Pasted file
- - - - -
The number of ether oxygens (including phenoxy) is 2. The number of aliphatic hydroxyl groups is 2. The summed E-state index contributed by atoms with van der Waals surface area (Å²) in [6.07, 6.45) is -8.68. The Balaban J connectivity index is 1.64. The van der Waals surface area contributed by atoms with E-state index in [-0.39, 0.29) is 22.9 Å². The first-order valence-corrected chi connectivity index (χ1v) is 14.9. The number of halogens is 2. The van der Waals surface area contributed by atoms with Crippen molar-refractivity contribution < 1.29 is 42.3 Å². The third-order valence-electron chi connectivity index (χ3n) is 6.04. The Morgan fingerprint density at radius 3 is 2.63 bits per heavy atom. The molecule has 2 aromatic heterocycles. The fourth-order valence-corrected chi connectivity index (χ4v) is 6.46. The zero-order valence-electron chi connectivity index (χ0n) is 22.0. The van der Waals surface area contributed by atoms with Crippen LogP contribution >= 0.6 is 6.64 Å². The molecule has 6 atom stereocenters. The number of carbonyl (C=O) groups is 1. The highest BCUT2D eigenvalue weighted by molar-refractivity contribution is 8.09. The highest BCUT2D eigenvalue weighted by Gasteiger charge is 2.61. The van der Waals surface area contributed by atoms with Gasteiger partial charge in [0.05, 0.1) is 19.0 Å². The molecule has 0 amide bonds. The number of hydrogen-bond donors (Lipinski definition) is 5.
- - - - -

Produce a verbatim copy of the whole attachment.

The number of ether oxygens (including phenoxy) is 2. The number of aliphatic hydroxyl groups is 2. The summed E-state index contributed by atoms with van der Waals surface area (Å²) in [6.07, 6.45) is -8.68. The Balaban J connectivity index is 1.64. The van der Waals surface area contributed by atoms with E-state index in [-0.39, 0.29) is 22.9 Å². The first-order valence-corrected chi connectivity index (χ1v) is 14.9. The number of halogens is 2. The van der Waals surface area contributed by atoms with Crippen molar-refractivity contribution < 1.29 is 42.3 Å². The third-order valence-electron chi connectivity index (χ3n) is 6.04. The Morgan fingerprint density at radius 3 is 2.63 bits per heavy atom. The molecule has 2 aromatic heterocycles. The fourth-order valence-corrected chi connectivity index (χ4v) is 6.46. The zero-order valence-electron chi connectivity index (χ0n) is 22.0. The van der Waals surface area contributed by atoms with Crippen LogP contribution >= 0.6 is 6.64 Å². The molecule has 6 atom stereocenters. The number of carbonyl (C=O) groups is 1. The highest BCUT2D eigenvalue weighted by molar-refractivity contribution is 8.09. The highest BCUT2D eigenvalue weighted by Gasteiger charge is 2.61. The van der Waals surface area contributed by atoms with Gasteiger partial charge in [0.05, 0.1) is 19.0 Å². The molecule has 0 amide bonds. The number of hydrogen-bond donors (Lipinski definition) is 5.